After a good few minutes of sodden clippety-clopping, the beast made it onto the stage. But we hadn’t written any stage directions for a horse – it was a fucking horse, why would we? – so Jess then had to lead the befuddled creature back down the stairs, through the terrified audience and out into freedom, leaving a roomful of children bewildered and scared. It was priceless.

There were a number of other exciting features within the panto that, in hindsight, seem ill-advised, but were hilarious in context - the context being that we were drunk teenagers figuratively slapping our teachers in their faces in front of the entire school. There was the Backstreet Boys segue which was basically just a striptease. There was the increasingly inebriated lad playing Austin Powers, who kept forgetting the innuendo-laden insinuations of what he wanted to do to Alice that were in the script, so just resorted to boisterously describing a series of sexual acts in explicit detail, making it up as he went along. Everybody enjoyed the S Club/Steps-style pop routine by our very own home-grown troupe named Oral Fun. (They were originally called ‘Oral Six’ but our English teacher, Miss Williams, saw us rehearsing that bit and told us that under no circumstances were we allowed to use the name ‘Oral Six’. ‘Oral Fun’, however, was apparently fine. [Their routine ended with them simulating fellatio. It was pure class.]) The scene with Hannah from Neighbours – played by a girl in a t-shirt that said ‘Barbie is a slut’ – chatting to Steve Irwin was an innuendo extravaganza: he was wrestling with a vast snake that the props department had knocked up which, if I remember rightly, was called ‘the Enormous Deadly Purple-Headed Trouser Snake’. ‘Oh no,’ cried Hannah, ‘he’s spat his deadly white venom all over my chest. And hair.’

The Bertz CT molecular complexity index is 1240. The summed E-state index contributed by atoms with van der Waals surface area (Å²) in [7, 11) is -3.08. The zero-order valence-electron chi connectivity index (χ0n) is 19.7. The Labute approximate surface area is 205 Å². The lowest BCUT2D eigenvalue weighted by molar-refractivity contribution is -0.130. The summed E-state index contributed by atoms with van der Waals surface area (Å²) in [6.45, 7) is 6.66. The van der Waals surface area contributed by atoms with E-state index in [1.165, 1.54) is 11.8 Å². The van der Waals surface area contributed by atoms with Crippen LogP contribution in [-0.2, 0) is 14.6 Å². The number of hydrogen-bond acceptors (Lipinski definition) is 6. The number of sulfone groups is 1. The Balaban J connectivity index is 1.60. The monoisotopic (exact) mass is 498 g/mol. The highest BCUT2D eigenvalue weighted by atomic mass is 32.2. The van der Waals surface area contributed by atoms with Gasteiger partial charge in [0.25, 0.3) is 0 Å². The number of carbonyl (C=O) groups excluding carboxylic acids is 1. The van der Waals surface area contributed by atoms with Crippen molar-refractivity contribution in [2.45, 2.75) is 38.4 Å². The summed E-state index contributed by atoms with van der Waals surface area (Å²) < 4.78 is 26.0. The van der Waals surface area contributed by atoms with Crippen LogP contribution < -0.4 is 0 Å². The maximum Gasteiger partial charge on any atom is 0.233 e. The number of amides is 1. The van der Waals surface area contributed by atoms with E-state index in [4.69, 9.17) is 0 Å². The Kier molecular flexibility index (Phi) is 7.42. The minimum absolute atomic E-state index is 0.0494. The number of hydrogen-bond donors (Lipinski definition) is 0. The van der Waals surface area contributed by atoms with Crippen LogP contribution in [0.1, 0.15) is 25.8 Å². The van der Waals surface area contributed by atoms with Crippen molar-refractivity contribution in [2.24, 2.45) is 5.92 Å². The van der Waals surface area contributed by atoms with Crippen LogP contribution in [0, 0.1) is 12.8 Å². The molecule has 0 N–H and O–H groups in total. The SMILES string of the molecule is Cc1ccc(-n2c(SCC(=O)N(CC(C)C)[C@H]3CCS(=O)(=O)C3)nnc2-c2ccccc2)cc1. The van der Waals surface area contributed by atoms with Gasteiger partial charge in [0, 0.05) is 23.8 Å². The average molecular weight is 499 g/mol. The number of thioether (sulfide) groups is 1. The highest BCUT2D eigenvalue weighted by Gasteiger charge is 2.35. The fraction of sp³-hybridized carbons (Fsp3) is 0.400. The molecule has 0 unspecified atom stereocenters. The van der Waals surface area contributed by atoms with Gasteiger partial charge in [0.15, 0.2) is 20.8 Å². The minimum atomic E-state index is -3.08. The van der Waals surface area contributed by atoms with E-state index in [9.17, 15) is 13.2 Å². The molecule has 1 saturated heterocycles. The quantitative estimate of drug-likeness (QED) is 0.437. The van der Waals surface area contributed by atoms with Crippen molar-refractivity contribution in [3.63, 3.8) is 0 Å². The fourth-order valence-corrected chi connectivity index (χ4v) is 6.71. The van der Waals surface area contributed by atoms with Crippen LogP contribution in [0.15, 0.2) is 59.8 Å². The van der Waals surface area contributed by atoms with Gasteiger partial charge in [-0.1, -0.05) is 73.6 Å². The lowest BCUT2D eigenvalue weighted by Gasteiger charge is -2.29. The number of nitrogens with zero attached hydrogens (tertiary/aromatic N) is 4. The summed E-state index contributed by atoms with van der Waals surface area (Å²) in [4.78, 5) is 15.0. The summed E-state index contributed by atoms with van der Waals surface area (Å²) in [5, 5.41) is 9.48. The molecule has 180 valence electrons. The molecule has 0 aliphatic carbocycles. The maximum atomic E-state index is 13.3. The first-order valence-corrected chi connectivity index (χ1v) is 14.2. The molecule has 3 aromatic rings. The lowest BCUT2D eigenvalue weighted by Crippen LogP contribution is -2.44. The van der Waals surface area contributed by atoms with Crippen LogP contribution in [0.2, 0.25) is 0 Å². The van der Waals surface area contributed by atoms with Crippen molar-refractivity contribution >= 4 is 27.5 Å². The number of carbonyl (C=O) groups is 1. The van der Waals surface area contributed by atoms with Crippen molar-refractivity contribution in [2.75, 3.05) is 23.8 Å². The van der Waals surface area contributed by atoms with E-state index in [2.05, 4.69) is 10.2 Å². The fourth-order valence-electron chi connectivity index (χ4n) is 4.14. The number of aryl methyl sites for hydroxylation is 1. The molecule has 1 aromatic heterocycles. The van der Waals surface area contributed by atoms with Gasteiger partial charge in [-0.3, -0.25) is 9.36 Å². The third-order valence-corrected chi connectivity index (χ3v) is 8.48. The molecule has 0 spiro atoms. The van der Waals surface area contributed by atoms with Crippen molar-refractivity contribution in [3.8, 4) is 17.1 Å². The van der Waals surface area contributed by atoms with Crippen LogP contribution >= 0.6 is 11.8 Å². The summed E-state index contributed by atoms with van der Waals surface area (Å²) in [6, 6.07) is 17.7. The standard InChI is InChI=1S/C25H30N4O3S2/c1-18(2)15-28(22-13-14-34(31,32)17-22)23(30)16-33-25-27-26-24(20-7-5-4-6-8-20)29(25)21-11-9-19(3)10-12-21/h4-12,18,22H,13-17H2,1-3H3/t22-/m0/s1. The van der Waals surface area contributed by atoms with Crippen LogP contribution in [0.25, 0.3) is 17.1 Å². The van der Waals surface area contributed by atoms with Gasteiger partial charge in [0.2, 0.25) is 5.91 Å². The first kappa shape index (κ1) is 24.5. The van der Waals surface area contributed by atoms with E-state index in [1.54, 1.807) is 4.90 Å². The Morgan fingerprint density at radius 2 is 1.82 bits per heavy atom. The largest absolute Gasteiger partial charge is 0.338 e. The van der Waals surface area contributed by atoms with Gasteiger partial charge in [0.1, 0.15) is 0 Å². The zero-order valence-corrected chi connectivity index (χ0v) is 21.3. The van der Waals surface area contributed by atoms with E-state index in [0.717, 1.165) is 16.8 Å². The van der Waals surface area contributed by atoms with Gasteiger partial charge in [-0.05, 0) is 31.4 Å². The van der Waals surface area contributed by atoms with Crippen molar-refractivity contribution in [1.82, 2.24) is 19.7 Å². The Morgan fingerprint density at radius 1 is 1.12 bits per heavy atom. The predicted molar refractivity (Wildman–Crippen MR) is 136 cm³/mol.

The pièce de résistance, however, was the grand finale. It was a monstrous dance routine involving the entire cast and crew – far too many people to fit on the stage at the same time. It began with the head boy & head girl (who walked out onto the stage to the tune of The Chemical Brothers’ ‘Hey Boy, Hey Girl’ – a masterstroke, that) being introduced by my (now) brother-in-law who was playing the part of Jerry Springer – it was a very confusing plot – who in turn introduced everybody else, until there were over a hundred people crammed onto the stage, most of them pissed out of their brains, trying to dance in sync and failing spectacularly. Then, my friend Sam – who I chose to be my Best Man a couple of years ago, largely because of this very performance – who had finished off the best part of a litre of ropey vodka, just fell off the stage. It’s incredible to watch the footage back; one minute he was gurning and gyrating, having the time of his life at the front of the stage, and the next there’s just a void where he was standing and the sound of screaming. He landed on several kids, I believe.